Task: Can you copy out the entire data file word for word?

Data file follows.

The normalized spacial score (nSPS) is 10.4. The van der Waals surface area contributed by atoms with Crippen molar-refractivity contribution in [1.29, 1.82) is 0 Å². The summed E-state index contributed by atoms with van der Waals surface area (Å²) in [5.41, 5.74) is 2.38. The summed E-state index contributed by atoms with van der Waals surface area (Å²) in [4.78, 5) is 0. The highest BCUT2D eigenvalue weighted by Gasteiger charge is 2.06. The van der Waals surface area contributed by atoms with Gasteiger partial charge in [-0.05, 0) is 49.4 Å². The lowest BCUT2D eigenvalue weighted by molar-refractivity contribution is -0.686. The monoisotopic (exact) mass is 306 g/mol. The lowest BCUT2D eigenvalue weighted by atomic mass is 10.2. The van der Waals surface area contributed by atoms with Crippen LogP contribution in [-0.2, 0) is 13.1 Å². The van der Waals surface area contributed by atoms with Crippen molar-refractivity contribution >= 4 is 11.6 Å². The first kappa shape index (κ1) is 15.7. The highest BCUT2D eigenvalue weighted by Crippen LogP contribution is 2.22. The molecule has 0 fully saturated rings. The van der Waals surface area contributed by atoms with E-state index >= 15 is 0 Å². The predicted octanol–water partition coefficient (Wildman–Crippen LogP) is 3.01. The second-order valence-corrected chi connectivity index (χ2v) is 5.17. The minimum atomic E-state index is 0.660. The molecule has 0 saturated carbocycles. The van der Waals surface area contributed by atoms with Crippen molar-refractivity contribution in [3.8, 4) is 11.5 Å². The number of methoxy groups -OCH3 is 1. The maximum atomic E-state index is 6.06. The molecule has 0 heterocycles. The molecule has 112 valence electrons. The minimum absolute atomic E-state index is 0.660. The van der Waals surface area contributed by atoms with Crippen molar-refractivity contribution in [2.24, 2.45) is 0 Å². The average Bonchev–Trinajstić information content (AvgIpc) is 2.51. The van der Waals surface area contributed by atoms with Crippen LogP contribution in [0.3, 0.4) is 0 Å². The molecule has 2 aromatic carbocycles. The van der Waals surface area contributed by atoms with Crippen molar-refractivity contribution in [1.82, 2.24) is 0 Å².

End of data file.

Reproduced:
The normalized spacial score (nSPS) is 10.4. The van der Waals surface area contributed by atoms with Crippen molar-refractivity contribution in [1.29, 1.82) is 0 Å². The summed E-state index contributed by atoms with van der Waals surface area (Å²) in [5.41, 5.74) is 2.38. The summed E-state index contributed by atoms with van der Waals surface area (Å²) in [4.78, 5) is 0. The highest BCUT2D eigenvalue weighted by Gasteiger charge is 2.06. The van der Waals surface area contributed by atoms with Gasteiger partial charge in [-0.05, 0) is 49.4 Å². The lowest BCUT2D eigenvalue weighted by molar-refractivity contribution is -0.686. The monoisotopic (exact) mass is 306 g/mol. The lowest BCUT2D eigenvalue weighted by atomic mass is 10.2. The van der Waals surface area contributed by atoms with Crippen LogP contribution in [-0.2, 0) is 13.1 Å². The van der Waals surface area contributed by atoms with Crippen molar-refractivity contribution >= 4 is 11.6 Å². The first kappa shape index (κ1) is 15.7. The highest BCUT2D eigenvalue weighted by Crippen LogP contribution is 2.22. The molecule has 0 fully saturated rings. The van der Waals surface area contributed by atoms with E-state index >= 15 is 0 Å². The predicted octanol–water partition coefficient (Wildman–Crippen LogP) is 3.01. The second-order valence-corrected chi connectivity index (χ2v) is 5.17. The minimum atomic E-state index is 0.660. The molecule has 0 saturated carbocycles. The van der Waals surface area contributed by atoms with Crippen molar-refractivity contribution in [3.8, 4) is 11.5 Å². The number of methoxy groups -OCH3 is 1. The maximum atomic E-state index is 6.06. The molecule has 0 heterocycles. The molecule has 112 valence electrons. The minimum absolute atomic E-state index is 0.660. The van der Waals surface area contributed by atoms with Crippen molar-refractivity contribution in [2.24, 2.45) is 0 Å². The average Bonchev–Trinajstić information content (AvgIpc) is 2.51. The van der Waals surface area contributed by atoms with Crippen LogP contribution in [0.3, 0.4) is 0 Å². The molecule has 2 aromatic carbocycles. The van der Waals surface area contributed by atoms with Crippen molar-refractivity contribution in [1.82, 2.24) is 0 Å².